By MIKE CHAIKEN
Classical music composition is not something to be taken lightly.
It’s not like whipping off a nursery rhyme or a heavy metal riff.
So, when a composer creates a piece for someone, or something, in many ways, it’s a gift… an act of love.
This week, guest conductor Maestro Gerard Schwarz offers up his “act of love,” when the Hartford Symphony Orchestra performs a piece, “Symphonic Poem No. 1,” which was written specifically for the Connecticut-based ensemble.
Schwarz is no stranger to the Hartford Symphony Orchestra, and its conductor Carolyn Kuan. He has been a guest—along with his son, cellist Julian Schwarz—a number of times. Additionally, he has been a longtime friend of Kwan, ever since she spent three years as his assistant music director with the Seattle Symphony.
“She was a joy to be with and to work with,” said Schwarz, who was calling from his home in New York City.
When Kuan came to Hartford to begin her stint as the Hartford Symphony Orchestra’s music director, the maestro explained, she asked him to serve as guest conductor of the HSO for one evening. “They were a wonderful orchestra, wonderful to work with, and had great talent,” said Schwarz.
Last year, Kuan asked Schwarz to return, and this time asked him to bring his son. And then she asked him to return yet again.
As they prepared for the March 2015 performance at The Bushnell, Schwarz explained, Kwan suggested they begin the program with a piece he had composed.
“I’d love to,” said Schwarz to Kuan. Then, he added, “How about if I write something for you?”
Schwarz said he knew he easily could have pulled an existing composition off the shelf. But, he said, he was already interested in writing something new… “a short overture-like piece.” So, he thought, what better time to write the piece than when he had a chance to have it performed by a “wonderful” ensemble like HSO, said Schwartz.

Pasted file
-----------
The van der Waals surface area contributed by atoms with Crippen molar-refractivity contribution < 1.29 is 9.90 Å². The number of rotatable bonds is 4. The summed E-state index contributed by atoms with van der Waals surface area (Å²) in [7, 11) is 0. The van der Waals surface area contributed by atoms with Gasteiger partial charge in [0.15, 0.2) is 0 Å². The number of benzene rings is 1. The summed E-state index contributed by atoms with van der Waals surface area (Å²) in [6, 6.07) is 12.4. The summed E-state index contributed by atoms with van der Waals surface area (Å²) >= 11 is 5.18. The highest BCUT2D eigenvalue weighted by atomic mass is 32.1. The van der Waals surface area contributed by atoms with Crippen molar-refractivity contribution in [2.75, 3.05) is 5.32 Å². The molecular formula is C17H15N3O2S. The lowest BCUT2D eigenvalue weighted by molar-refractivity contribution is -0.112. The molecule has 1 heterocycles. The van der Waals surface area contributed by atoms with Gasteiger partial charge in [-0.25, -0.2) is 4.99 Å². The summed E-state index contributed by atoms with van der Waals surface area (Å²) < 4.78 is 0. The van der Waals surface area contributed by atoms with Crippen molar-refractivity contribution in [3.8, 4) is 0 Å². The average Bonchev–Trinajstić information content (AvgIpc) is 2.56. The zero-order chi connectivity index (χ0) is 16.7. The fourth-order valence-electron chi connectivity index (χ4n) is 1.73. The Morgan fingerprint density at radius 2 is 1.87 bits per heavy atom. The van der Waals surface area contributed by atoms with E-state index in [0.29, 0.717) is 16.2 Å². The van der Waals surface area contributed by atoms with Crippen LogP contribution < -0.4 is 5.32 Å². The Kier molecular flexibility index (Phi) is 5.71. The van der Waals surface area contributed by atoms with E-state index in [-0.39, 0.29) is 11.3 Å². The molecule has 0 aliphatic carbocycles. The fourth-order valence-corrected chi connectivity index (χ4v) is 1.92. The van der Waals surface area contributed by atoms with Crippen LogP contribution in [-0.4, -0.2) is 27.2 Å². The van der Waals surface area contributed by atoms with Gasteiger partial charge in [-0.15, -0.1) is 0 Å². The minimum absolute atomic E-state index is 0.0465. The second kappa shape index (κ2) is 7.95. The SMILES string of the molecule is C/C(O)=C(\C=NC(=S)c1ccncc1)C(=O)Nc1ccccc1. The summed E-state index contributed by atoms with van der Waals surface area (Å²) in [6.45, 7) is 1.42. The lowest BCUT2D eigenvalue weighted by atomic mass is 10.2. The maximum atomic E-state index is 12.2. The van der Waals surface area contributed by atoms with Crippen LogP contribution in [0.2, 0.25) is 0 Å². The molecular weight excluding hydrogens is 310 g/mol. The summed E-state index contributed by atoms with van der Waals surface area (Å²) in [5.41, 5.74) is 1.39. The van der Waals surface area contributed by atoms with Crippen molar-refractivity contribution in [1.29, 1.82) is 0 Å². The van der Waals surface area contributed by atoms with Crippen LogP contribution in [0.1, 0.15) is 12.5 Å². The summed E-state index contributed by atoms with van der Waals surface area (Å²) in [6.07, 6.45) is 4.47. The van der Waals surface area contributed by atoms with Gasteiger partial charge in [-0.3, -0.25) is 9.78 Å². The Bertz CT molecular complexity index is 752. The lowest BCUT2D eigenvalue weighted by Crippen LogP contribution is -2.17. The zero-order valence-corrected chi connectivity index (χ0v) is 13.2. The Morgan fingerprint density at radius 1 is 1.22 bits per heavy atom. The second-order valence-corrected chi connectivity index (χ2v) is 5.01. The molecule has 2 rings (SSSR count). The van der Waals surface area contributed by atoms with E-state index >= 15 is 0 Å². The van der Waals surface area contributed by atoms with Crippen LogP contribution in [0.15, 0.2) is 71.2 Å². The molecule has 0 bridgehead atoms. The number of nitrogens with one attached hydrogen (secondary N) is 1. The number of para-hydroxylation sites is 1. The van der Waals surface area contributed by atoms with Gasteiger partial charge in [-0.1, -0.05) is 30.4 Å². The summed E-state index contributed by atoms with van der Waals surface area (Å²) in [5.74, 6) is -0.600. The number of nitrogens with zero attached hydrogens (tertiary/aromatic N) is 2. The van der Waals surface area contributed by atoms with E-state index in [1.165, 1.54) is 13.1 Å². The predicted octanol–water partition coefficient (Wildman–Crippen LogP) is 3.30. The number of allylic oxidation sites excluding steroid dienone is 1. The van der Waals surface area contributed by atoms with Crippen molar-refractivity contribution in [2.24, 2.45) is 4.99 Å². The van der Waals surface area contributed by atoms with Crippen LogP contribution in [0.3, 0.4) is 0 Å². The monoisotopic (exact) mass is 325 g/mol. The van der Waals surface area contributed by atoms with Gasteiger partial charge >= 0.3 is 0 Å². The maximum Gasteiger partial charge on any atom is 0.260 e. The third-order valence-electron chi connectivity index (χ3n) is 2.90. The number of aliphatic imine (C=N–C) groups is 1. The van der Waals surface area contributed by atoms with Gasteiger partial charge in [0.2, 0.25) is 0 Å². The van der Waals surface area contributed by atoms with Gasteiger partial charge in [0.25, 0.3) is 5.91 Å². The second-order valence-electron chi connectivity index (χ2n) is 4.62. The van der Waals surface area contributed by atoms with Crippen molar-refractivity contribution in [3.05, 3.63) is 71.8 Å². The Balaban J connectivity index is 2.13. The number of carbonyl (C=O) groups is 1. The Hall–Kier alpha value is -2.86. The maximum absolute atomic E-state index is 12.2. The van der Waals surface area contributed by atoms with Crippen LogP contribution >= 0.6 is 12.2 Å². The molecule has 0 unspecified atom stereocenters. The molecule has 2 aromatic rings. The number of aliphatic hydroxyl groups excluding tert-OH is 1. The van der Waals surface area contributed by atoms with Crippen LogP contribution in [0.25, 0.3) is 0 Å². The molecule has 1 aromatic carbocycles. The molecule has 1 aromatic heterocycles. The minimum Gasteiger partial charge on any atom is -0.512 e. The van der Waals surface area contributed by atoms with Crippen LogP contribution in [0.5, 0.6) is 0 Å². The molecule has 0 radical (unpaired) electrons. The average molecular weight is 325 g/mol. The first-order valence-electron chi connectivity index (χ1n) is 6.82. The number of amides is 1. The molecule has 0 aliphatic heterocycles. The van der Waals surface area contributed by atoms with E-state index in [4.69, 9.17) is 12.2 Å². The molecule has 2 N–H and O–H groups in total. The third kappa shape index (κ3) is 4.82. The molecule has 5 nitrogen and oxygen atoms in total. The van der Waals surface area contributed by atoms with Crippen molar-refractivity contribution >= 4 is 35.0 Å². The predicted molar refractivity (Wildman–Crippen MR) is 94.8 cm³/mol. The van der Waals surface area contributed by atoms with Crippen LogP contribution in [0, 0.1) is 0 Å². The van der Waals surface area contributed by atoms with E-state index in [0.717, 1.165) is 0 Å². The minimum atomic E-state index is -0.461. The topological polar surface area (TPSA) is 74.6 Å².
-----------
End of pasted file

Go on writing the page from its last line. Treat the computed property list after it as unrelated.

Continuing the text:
Schwarz said writing a classical composition is “not a simple thing.” And it took considerable time to complete. He wondered if it would be ready in time. He knew he would need to finish soon enough to have the orchestrations delivered to the symphony. Then he would need to provide HSO time to rehearse it.
Finally, however, all of the pieces fell into place and “Symphonic Poem No. 1” was complete.
“I think it’s good,” said Schwarz of his “gift” to HSO, “I’m excited for it to be part of the program.”
But, what was it about the Hartford Symphony Orchestra that Schwarz felt that it was worthy of this gift?
“What’s interesting about Hartford is they play beautifully,” said the maestro. “They are excellent individual musicians.” Additionally, Schwarz said he loves the energy and excitement the Hartford Symphony brings to a piece.
“When I wrote the piece,” said Schwarz, “I knew they’d play it well.”
When the audience listens to “Symphonic Poem No. 1,” Schwarz said they will hear two basic ideas. First of all, he said they will hear a beautiful melody. And then the piece transitions into a more “thorny rhythmic passage,” not quite avant garde but definitely more intense than when the piece opened.
When he composes, said Schwarz, he takes the audience into consideration. He said he is not one of those composers, who treats the audience as an entity that has to be educated.
“I care deeply about the audience,” said Schwarz. They are the most important aspect of a performance after the music. “Without them, we don’t exist.”
Schwarz said it is important the audience has a good experience when they hear his piece. “Hoepfully, they’ll find (the composition) interesting and beautiful.”
The Hartford Symphony Orchestra Masterworks Series presents, “Sainte-Saens and Brahms from Thursday, March 12 to Sunday, March 15 at the Belding Theater at The Bushnell, 166 Capitol Ave. Hartford. Performances are at 7:30 p.m. on Thursday, 8 p.m. on Friday and Saturday, and 3 p.m. on Sunday.
Tickets starting at $38.50; $10 for students with identification.
For tickets, call (860)987-5900 or visit www.hartfordsymphony.org
By MIKE CHAIKEN